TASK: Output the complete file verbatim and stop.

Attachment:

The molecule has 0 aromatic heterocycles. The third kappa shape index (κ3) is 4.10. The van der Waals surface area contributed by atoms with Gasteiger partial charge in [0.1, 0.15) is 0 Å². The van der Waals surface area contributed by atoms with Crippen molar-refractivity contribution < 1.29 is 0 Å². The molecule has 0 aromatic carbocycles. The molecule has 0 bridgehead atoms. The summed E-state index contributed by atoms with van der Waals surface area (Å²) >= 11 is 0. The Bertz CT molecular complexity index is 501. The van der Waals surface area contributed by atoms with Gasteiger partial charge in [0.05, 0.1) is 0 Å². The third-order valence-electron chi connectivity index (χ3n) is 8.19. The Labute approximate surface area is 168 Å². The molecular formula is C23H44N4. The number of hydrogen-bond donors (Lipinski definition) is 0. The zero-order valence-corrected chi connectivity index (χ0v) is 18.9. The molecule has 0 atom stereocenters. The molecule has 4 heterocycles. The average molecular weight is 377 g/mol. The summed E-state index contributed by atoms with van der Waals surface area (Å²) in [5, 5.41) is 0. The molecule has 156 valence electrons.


The molecule has 0 aromatic heterocycles. The third kappa shape index (κ3) is 4.10. The van der Waals surface area contributed by atoms with Gasteiger partial charge in [0.1, 0.15) is 0 Å². The van der Waals surface area contributed by atoms with Crippen molar-refractivity contribution < 1.29 is 0 Å². The molecule has 0 aromatic carbocycles. The molecule has 0 bridgehead atoms. The summed E-state index contributed by atoms with van der Waals surface area (Å²) >= 11 is 0. The Bertz CT molecular complexity index is 501. The van der Waals surface area contributed by atoms with Gasteiger partial charge in [0.05, 0.1) is 0 Å². The third-order valence-electron chi connectivity index (χ3n) is 8.19. The Labute approximate surface area is 168 Å². The molecular formula is C23H44N4. The number of hydrogen-bond donors (Lipinski definition) is 0. The zero-order valence-corrected chi connectivity index (χ0v) is 18.9. The molecule has 0 atom stereocenters. The molecule has 4 heterocycles. The average molecular weight is 377 g/mol. The summed E-state index contributed by atoms with van der Waals surface area (Å²) in [5, 5.41) is 0. The molecule has 156 valence electrons.